Coping Strategies for Dealing with a Narcissistic or Borderline Woman
Why does he stay with her? She’s abusive. Crazy. Cruel. Frigid. Why doesn’t he just leave? There are a number of answers to this question:
1. Men who’ve been ensnared by an emotionally abusive Narcissist and/or Borderline female are often brainwashed into believing there’s something wrong with them and that they should be grateful to be with the woman who tortures them.
2. Men are afraid of being taken to the cleaners by these women if they divorce them and rightly so. These women are extremely vindictive and take no responsibility for themselves or how their abusive behaviors contribute to the demise of their relationships.
3. Fathers worry that BPD/NPD women will turn their kids against them (parental alienation) and deny them visitation—again, with good reason.
4. While other men, the most unfortunate of the lot, believe they love these women and that if they just try a little harder, they can get them to change and have a happy relationship.
This is the first of four articles of coping skills if you’re in an ongoing relationship with an abusive woman or in the process of trying to end a relationship with one. These skills are meant to be short-term coping strategies while you figure out how to extricate yourself from your abusive relationship. Maintaining this level of hyper-vigilance and behavioral maintenance long-term would be emotionally, physically and psychologically grueling and I strongly urge you not to do so:
1. Listen to fear and anger without getting caught up in it. Don’t bite on the hook of her provocative and inflammatory attacks. Don’t engage with the content. Don’t agree or disagree with the content. When you engage in the content, you give her the fuel to escalate the conflict/drama and the ammunition to portray you as the angry jerk after the dust settles. Try the following techniques:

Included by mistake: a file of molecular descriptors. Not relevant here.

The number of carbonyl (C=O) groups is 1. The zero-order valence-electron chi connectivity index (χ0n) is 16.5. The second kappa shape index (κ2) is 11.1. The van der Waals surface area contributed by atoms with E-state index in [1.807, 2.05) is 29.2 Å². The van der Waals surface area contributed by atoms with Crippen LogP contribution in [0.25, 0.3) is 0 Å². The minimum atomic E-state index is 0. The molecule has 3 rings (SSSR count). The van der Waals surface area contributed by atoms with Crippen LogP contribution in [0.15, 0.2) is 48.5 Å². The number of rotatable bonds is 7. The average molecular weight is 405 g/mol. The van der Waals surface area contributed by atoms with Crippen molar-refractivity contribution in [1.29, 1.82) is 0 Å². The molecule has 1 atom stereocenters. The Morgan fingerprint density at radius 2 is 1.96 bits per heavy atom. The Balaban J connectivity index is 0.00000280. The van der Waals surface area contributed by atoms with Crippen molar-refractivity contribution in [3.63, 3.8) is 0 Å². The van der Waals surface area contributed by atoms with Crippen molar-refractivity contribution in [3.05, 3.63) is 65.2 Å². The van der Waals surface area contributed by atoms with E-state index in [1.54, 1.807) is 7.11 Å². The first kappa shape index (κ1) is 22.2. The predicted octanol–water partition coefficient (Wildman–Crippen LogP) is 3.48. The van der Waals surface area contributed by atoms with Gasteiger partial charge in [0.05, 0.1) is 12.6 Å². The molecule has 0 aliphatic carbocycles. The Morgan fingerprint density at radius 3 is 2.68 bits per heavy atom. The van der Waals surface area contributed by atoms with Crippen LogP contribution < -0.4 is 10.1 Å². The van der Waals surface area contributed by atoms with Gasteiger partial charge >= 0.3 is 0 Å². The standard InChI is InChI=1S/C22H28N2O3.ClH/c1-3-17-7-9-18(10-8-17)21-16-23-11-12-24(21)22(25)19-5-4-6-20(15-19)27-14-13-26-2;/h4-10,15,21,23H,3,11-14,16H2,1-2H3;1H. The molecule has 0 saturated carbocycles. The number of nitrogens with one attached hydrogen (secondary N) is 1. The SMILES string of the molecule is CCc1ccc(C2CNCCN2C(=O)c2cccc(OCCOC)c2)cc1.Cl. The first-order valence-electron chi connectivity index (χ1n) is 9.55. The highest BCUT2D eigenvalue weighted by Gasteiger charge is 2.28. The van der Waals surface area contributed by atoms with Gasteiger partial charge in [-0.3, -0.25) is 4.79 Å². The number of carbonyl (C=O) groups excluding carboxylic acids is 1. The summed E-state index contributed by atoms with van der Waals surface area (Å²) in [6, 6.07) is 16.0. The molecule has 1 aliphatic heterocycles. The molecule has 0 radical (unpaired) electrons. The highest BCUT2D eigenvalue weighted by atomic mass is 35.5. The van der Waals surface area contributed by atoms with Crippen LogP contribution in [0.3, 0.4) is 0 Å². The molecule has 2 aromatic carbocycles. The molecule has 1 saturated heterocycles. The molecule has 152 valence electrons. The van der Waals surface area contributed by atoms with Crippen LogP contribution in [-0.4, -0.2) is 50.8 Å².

- Pretend like you’re really listening. Make direct eye contact. Avoid interrupting her at the beginning of her verbal diarrhea. Listen and pretend to empathize for a minute or two by nodding your head and occasionally saying, “Ok” or “I see.” Do your best not to take anything she says to heart. The insults and accusations she hurls at you are projection; her unconscious self-condemnation that she maps onto you.
- Practice sympathetic body language. When under attack, most of us adopt defensive body postures. For example, you may fold your arms across your chest, clench your jaw or hunch your shoulders. Maintain an open body posture and try to appear as if you’re being neutral and unaffected by what she’s saying. If she senses defensiveness or fear, she’ll become even more aggressive, like a shark in a feeding frenzy.
- Recognize how she’s feeling, but DON’T agree with her. For example, “I hear what you’re saying,” “I understand how strongly you feel,” or “I understand you’re upset with me.” By doing this you acknowledge that’s she’s agitated, but you’re not accepting the blame or agreeing with her.
2. Be consistent in your responses while eliminating emotional reactions. You have to be consistent in your emotions and behavior because she isn’t. She’s ruled by her wild mood swings and fear of being exposed as a human train wreck. Avoid intense emotional reactions to her behavior, even though her words and actions are designed to provoke and inflame.